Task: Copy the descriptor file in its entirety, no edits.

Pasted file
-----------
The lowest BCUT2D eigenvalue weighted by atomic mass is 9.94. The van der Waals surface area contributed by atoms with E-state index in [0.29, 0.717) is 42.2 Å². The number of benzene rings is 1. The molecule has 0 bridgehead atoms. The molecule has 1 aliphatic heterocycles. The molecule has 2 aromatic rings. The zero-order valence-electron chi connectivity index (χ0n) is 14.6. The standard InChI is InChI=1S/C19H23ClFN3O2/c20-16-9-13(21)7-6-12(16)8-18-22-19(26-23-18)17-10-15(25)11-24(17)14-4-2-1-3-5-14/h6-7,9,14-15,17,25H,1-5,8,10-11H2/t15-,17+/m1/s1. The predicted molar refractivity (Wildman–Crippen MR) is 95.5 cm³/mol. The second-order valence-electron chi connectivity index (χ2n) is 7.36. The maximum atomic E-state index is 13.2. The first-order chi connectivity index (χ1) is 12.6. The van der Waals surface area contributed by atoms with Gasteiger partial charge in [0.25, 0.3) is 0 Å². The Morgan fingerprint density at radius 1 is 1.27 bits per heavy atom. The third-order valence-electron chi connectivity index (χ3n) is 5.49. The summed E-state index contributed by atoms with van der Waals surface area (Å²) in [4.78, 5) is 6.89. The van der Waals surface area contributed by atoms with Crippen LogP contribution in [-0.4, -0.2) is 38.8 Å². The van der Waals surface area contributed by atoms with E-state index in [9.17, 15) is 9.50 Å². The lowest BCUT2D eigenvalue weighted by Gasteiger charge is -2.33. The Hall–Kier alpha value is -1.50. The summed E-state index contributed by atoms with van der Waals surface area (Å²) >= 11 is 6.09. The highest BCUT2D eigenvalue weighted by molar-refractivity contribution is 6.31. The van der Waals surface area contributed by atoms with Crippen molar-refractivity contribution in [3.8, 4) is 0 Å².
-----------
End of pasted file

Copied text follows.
The lowest BCUT2D eigenvalue weighted by atomic mass is 9.94. The van der Waals surface area contributed by atoms with E-state index in [0.29, 0.717) is 42.2 Å². The number of benzene rings is 1. The molecule has 0 bridgehead atoms. The molecule has 1 aliphatic heterocycles. The molecule has 2 aromatic rings. The zero-order valence-electron chi connectivity index (χ0n) is 14.6. The standard InChI is InChI=1S/C19H23ClFN3O2/c20-16-9-13(21)7-6-12(16)8-18-22-19(26-23-18)17-10-15(25)11-24(17)14-4-2-1-3-5-14/h6-7,9,14-15,17,25H,1-5,8,10-11H2/t15-,17+/m1/s1. The predicted molar refractivity (Wildman–Crippen MR) is 95.5 cm³/mol. The second-order valence-electron chi connectivity index (χ2n) is 7.36. The maximum atomic E-state index is 13.2. The first-order chi connectivity index (χ1) is 12.6. The van der Waals surface area contributed by atoms with Gasteiger partial charge in [0.25, 0.3) is 0 Å². The Morgan fingerprint density at radius 1 is 1.27 bits per heavy atom. The third-order valence-electron chi connectivity index (χ3n) is 5.49. The summed E-state index contributed by atoms with van der Waals surface area (Å²) in [4.78, 5) is 6.89. The van der Waals surface area contributed by atoms with Crippen LogP contribution in [-0.4, -0.2) is 38.8 Å². The van der Waals surface area contributed by atoms with E-state index in [9.17, 15) is 9.50 Å². The lowest BCUT2D eigenvalue weighted by Gasteiger charge is -2.33. The Hall–Kier alpha value is -1.50. The summed E-state index contributed by atoms with van der Waals surface area (Å²) >= 11 is 6.09. The highest BCUT2D eigenvalue weighted by molar-refractivity contribution is 6.31. The van der Waals surface area contributed by atoms with Crippen molar-refractivity contribution in [3.8, 4) is 0 Å².